ASCO 2019: 40-50 percent response rate for brigatinib after other next-gen ALK inhibitors

May 30, 2019

Crizotinib was the first drug licensed to treat ALK-positive non-small cell lung cancer (ALK+ NSCLC). Since then, a range of next-generation ALK-inhibitors including ceritinib, alectinib, and brigatinib have earned FDA approval as second-line therapies after treatment with crizotinib. However, each of these next-generation ALK-inhibitors can also be used in the first-line setting, and an important question becomes which, if any, remain useful when given after another next-generation drug? A study by the Academic Thoracic Oncology Medical Investigators' Consortium (ATOMIC) presented at the American Society for Clinical Oncology (ASCO) Annual Meeting 2019 shows 40 percent response rate in 20 patients treated with brigatnib after first-line treatment with another next-gen ALK inhibitor (ASCO abstract 9027). A French retrospective study of 104 patients also presented at ASCO similarly demonstrated a 50 percent response rate in patients treated with brigatinib after two previous lines of ALK inhibitor therapy.

"Brigatinib is already approved for use post-crizotinib and has already shown positive data versus crizotinib in the first-line setting. Meanwhile, the world has moved around us and now we need to know the activity of this drug after a next generation ALK inhibitor," says study first author, Tom Stinchcombe, MD, of Duke Cancer Center. Study colleagues include senior author, and co-principal investigator D. Ross Camidge, MD, PhD, Joyce Zeff Chair in Lung Cancer Research at University of Colorado Cancer Center and Robert C. Doebele, MD, PhD, director of the CU Cancer Center Thoracic Oncology Research Initiative, who is performing key biomarker analyses in the ATOMIC trial.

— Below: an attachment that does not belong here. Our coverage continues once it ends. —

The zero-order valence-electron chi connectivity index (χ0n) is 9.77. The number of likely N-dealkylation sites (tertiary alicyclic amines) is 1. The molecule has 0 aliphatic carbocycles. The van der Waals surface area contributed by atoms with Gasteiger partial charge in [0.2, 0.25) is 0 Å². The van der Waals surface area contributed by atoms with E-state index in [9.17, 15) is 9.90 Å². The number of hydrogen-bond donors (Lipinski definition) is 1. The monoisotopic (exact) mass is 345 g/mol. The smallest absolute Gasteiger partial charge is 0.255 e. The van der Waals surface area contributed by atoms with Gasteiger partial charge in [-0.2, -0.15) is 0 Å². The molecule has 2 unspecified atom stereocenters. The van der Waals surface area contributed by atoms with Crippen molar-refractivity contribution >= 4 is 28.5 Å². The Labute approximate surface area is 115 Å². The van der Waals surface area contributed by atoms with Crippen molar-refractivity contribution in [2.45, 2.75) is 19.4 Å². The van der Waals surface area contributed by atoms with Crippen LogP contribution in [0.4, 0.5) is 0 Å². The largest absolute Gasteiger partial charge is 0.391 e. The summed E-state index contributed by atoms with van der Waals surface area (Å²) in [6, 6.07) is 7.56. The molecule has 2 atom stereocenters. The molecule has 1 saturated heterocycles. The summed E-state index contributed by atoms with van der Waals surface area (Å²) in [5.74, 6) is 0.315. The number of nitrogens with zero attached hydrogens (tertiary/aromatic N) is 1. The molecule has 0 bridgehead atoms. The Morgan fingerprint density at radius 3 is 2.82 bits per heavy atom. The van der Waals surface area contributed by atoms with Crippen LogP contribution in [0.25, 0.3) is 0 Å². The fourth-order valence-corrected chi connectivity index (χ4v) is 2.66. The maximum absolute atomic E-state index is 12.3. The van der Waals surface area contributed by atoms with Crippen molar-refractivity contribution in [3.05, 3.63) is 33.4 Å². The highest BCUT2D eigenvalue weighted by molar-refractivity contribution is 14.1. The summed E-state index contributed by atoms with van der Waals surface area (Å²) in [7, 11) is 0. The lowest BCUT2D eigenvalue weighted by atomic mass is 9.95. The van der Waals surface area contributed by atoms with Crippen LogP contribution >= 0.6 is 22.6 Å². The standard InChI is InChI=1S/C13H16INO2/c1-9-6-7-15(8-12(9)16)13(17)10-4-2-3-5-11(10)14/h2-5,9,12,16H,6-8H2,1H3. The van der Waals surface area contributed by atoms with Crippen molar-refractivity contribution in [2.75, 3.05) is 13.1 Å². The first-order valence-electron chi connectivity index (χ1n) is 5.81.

"A single, small study had previously suggested brigatinib was not likely to be effective in this setting, presumably because not everyone responds the same way to these agents," says Doebele. "So it is very encouraging to see our own data and that of the French group paint a more encouraging picture, worthy of continued exploration."

In addition to measuring overall response rate, the study will perform detailed molecular analyses to help determine the characteristics of patients sensitive to this drug. The study was also able to capture whether patients had progressed in the body or in the brain during treatment with the first-line next-gen ALK inhibitor, allowing investigators to better understand whether brigatinib may be more useful with patients progressing in one or the other site.

"With lung cancer, people progress in different ways - sometimes in the brain, other times in the body. If a drug has greater or lesser activity in the brain than in the body, the efficacy you quote a patient may need to be different depending on their site of progression. Only by pulling these two things apart can you actually guide someone accurately as to their chance of responding to a drug," says Camidge, who recently helped to define the Response Assessment in Neuro-Oncology guidelines, which argue for measuring a drug's effectiveness separately in the body and the brain during cancer clinical trials.

The current trial also demonstrates the ability of the ATOMIC group to successfully utilize a new clinical trial collaboration framework that occupies a middle-ground between industry-sponsored and cooperative group clinical trials.